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A History Of The Church In Nine Books by Sozomen

SPYRIDION, bishop of Trimithon in Cyprus, flourished at this period. His virtues are evidenced by the fame which still surrounds his name. The wonderful works which he wrought by divine assistance are, it appears, generally known by those who dwell in the same region. I shall not conceal the records concerning him which have come to my knowledge.

He was a peasant, was married, and had children, yet was not, on this account, deficient in spiritual attainments. It is related that one night some wicked men entered his sheepfold, and were in the act of stealing his sheep, when they were suddenly bound, and yet no one bound them; the next day, when he went to the fold, he found them there, and released them from their invisible bonds: he reproved them for having come as thieves by night to steal the sheep, instead of having asked for them. He felt compassion towards them, and, desirous of affording them instruction, so as to induce them to lead a better life, he said to them, “Go, and take this ram with you; it is not just that all your labour should be in vain, or that you should return empty-handed after having watched all night.” This action is well worthy admiration, but not less so is that which I shall now relate. An individual confided a deposit to the care of his daughter, who was a virgin, and was named Irene. For greater security, she buried it; and it so happened that she died soon after, without mentioning the circumstance to anyone. The person to whom the deposit belonged came to ask for it; Spyridion knew not what answer to give him, so he searched the whole house for it; but not being able to find it, the man wept, tore his hair, and seemed ready to expire. Spyridion, touched with pity, went to the grave, and called the girl by name, and inquired where the deposit was concealed; after obtaining the information desired, he returned, found the treasure in the place that had been signified to him, and gave it to the owner. As I have entered upon this subject, it may not be amiss to mention another incident.

It was a custom with this Spyridion to give a certain portion of his fruits to the poor, and to lend another portion without interest; but neither in giving or receiving did he ever take the fruits in his own hands; he merely pointed out the storehouse, and told those who resorted to him to take as much as they needed, or to restore what they had borrowed. A certain man once came to return what had been lent to him, and Spyridion, as usual, desired him to replace it in the storehouse. The man determined to act unjustly, and, imagining that the matter would be concealed, did not liquidate the debt, but went away under pretence of having made restoration. This, however, could not be long concealed. After some time the man came back again to borrow, and was sent to the storehouse, with permission to measure out for himself as much as he required. Finding the storehouse empty, he went to acquaint Spyridion, and this latter said to him, “I wonder, O man, how it is that you alone have found the storehouse empty and unsupplied with the articles you require; reflect whether you do not now stand in need of the things which you did not restore; were it otherwise, what you seek would not be lacking. Go, trust, and you will find.” The man felt the reproof and acknowledged his error.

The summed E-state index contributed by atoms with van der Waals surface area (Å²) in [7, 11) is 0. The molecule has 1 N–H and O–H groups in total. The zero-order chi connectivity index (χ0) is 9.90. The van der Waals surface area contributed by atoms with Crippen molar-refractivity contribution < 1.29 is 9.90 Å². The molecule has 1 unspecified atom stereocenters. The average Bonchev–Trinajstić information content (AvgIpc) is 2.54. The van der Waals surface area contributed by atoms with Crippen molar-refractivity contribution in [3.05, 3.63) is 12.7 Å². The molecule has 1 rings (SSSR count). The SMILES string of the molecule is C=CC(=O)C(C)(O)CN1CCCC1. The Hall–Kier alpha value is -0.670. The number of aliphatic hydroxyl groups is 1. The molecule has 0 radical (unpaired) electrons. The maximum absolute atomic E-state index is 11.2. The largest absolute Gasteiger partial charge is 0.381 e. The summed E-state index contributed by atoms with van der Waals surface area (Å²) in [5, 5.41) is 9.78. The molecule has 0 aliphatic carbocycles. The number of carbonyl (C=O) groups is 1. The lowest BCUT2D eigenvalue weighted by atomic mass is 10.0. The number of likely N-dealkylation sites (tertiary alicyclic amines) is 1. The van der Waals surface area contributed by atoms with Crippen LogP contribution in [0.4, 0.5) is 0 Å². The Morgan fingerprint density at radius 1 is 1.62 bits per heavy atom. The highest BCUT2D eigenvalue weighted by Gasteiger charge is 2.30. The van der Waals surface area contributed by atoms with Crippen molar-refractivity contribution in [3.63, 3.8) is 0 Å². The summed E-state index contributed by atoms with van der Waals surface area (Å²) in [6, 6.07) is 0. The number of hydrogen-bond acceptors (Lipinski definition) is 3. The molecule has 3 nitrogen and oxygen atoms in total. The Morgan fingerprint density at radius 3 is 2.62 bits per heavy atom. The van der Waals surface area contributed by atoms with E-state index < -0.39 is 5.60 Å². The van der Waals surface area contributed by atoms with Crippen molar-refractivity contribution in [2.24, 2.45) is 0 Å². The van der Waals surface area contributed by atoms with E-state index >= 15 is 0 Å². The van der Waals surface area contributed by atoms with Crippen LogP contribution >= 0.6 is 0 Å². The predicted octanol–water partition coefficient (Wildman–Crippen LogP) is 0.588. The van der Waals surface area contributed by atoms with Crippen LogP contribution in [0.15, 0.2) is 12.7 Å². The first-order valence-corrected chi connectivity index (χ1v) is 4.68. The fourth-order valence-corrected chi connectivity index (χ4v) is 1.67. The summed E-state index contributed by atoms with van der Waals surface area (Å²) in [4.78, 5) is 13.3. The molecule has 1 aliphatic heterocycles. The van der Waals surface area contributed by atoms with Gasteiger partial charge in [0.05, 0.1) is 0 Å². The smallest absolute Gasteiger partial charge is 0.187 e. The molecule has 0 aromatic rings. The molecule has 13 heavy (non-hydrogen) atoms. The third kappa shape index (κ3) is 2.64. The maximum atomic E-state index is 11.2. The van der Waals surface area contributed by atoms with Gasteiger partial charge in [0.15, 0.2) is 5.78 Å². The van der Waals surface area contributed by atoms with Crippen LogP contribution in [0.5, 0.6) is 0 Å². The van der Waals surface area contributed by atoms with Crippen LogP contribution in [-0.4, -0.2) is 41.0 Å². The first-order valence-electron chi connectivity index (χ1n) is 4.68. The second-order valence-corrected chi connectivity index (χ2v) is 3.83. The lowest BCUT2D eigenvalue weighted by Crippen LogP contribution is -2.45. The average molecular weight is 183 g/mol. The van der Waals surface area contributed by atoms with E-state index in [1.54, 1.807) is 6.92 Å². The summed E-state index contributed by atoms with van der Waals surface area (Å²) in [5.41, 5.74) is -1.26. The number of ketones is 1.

The firmness of this divine man, and his excellent administration of ecclesiastical affairs, are worthy of admiration. It is said that, on one occasion, the bishops of Cyprus met to consult on some particular emergency; Spyridion was present, as likewise Triphyllius, bishop of Ledra, an eloquent and learned man, who had studied the law for many years at Berytus. Having been requested to address the people, Triphyllius had occasion, in the middle of his discourse, to quote the text, “Take up thy bed and walk;” and he substituted the word “couch” (σκίμπους), for the word “bed” (κράββατος). Spyridion, indignant at this refinement upon the text, exclaimed, “Art thou greater than He who uttered the word ‘bed,’ that thou art ashamed to use His words?” Then, turning from the throne of the priest, he looked towards the people, and said that such learning ought to be used with moderation, lest the pride of eloquence should arise. His age and honourable deeds excited respect, and he ranked high among the presbytery, not only on account of his age, but because he had been long in the priesthood.

The reception which Spyridion gave to strangers will appear from the following incident. When he was about eighty years of age, it happened that a traveller came to visit him at one of those periods of the year when it was his custom to fast, with his household, on alternate days. Perceiving that the stranger was much fatigued, Spyridion desired his daughter to wash his feet and set meat before him. The virgin replying that there was neither bread nor meat in the house, for it would have been superfluous to provide such things at the time of the fast, Spyridion, after having prayed and asked forgiveness, desired her to cook some salt pork which chanced to be in the house. When it was prepared, he sat down to table with the stranger, partook of the meat, and told him to follow his example. But the stranger declining, under the plea of being a Christian, he said to him, “It is for that very reason that you ought not to decline partaking of the meat, for it is taught in the word of God, that to the pure all things are pure.” Such are the details which I had to relate concerning Spyridion.








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